Proper mulching of the soils surrounding the tree is an important component of tree care. Photo: V. Cotrone, Penn State
Hopefully the right species of tree was selected to match the site and its conditions, next a high quality tree was purchased and it was planted properly (not too deep), before it got too hot this spring. If this is the case, all that is needed is a little bit of after-care.
New Tree--New Root System
Consider that when we transplant a tree, we typically leave quite a bit of the tree's root system behind in the nursery. When balled and burlapped trees are dug with a tree spade and packaged in a rootball, approximately 90% of the tree's root system is removed. With a bare root tree, it might contain more fibrous roots, but it still lost enough roots to cause major stress and mortality in the first year or two. Unlike balled and burlapped or bare root trees, container grown trees have all of their roots, but are grown in soil-less media that dries out quickly. Cutting some of the container grown tree's roots is often necessary to remove girdling roots, as well promoting new root growth that will move into surrounding soils.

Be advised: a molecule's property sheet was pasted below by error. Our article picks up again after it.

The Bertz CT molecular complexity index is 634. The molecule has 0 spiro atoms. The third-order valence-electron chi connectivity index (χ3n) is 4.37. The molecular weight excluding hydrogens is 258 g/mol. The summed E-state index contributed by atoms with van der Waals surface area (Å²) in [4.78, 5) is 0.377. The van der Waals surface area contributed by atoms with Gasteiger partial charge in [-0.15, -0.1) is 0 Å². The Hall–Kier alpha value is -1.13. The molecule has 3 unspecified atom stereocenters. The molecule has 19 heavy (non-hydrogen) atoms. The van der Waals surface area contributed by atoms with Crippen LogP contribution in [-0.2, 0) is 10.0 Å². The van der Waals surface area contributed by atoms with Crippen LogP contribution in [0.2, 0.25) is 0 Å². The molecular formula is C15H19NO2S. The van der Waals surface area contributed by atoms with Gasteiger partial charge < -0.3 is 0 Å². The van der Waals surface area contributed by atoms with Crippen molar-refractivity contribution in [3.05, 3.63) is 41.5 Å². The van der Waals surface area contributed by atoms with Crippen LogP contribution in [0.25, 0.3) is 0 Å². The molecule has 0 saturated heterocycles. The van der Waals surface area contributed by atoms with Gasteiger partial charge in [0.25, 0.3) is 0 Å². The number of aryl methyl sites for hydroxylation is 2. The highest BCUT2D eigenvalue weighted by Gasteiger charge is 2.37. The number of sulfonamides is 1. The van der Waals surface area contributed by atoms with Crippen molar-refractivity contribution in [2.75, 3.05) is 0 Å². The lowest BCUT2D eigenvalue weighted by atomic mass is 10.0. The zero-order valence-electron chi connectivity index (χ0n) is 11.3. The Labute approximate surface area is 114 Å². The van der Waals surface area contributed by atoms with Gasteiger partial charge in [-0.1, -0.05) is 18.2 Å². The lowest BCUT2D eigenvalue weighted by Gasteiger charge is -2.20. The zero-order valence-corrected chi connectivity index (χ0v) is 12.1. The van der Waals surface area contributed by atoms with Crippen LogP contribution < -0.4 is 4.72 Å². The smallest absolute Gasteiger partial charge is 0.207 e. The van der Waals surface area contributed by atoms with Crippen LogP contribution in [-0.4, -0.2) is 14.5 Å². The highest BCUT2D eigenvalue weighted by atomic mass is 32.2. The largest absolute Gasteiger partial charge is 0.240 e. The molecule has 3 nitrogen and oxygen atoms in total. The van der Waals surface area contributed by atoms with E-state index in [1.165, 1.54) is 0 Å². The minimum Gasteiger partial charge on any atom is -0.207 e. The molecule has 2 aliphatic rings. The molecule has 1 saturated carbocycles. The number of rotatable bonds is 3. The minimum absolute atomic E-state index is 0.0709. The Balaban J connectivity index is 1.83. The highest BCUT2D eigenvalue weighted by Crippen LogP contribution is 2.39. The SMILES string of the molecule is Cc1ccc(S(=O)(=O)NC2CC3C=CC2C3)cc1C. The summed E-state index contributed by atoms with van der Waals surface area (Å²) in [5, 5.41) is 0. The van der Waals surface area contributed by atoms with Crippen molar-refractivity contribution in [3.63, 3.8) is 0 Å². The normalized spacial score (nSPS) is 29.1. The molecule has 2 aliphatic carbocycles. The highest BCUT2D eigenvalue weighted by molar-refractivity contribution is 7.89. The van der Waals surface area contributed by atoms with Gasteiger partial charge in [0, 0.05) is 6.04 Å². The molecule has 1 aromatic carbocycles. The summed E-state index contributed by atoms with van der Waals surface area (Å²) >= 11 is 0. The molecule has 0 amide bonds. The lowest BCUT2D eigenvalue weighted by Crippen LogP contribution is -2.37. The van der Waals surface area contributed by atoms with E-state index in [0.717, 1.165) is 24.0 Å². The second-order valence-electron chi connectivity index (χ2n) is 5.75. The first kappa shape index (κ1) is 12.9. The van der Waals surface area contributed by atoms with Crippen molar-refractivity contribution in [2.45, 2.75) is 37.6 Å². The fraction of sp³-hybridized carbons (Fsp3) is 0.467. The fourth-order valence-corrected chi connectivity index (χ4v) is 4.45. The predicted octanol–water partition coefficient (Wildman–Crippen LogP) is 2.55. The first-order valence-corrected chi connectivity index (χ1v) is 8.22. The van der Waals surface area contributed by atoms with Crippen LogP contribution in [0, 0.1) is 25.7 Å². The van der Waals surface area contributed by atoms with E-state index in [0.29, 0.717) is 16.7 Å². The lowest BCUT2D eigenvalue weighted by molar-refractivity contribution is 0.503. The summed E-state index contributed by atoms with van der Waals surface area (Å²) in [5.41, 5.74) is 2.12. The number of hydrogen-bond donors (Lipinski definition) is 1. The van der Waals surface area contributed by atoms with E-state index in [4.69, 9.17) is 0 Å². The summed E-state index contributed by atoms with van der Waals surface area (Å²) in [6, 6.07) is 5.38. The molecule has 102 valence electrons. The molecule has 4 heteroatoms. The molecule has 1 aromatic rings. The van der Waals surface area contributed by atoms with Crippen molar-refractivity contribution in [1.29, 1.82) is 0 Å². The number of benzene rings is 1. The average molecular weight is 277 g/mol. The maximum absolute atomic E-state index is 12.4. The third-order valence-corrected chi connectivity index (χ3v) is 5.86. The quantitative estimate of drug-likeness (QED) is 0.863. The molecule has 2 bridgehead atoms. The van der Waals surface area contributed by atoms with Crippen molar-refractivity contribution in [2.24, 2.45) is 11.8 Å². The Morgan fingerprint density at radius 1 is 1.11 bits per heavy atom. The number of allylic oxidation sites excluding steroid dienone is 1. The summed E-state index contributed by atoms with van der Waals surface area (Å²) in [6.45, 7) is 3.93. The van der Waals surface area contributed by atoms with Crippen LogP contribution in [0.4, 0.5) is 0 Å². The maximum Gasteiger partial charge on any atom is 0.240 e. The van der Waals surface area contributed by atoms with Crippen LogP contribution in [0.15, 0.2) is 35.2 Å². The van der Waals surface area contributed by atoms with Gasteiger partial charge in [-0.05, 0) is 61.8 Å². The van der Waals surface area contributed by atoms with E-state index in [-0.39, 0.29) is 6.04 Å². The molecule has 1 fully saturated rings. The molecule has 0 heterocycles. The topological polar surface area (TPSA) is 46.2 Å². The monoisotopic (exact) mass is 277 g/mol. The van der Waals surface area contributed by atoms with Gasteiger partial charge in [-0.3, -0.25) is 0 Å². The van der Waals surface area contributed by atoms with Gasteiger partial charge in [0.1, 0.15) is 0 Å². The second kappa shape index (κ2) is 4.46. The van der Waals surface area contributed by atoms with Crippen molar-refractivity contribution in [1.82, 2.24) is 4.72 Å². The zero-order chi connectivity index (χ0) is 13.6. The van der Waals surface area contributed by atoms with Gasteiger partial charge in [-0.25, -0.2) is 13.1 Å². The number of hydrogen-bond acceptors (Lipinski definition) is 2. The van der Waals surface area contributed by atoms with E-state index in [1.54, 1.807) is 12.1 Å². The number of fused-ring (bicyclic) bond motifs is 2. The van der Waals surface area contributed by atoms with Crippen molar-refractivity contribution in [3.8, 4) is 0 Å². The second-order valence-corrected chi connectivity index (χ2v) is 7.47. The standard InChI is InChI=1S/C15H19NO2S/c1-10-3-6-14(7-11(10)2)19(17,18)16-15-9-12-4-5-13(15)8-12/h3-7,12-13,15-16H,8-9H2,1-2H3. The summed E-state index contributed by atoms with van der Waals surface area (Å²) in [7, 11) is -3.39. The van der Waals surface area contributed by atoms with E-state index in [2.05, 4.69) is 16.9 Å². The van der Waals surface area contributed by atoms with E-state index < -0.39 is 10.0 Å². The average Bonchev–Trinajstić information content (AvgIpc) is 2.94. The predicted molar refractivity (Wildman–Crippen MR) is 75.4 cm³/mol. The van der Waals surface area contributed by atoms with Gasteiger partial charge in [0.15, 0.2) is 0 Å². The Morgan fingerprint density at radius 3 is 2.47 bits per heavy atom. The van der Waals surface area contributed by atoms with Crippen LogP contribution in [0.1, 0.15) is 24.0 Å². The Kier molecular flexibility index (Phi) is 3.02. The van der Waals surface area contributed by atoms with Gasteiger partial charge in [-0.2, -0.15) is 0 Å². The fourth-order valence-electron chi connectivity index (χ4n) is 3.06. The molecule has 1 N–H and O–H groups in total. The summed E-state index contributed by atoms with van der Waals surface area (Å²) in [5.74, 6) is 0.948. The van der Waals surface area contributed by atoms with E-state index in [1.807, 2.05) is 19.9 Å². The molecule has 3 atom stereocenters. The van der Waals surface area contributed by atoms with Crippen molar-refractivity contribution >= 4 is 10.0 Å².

So if a newly planted tree has fewer roots, what does it need in order to grow a new root system and become established in its new landscape? Years ago, many recommendations included pruning the top of the tree to compensate for root losses. Thanks to research in the past 20-30 years, it was discovered that compensatory pruning did more harm than good for the tree. Cutting off terminal buds removed a growth hormone called auxin that initiated root growth in the spring. Pruning also removed foliage that the tree needed to produce food (photosynthates) and grow a new root system.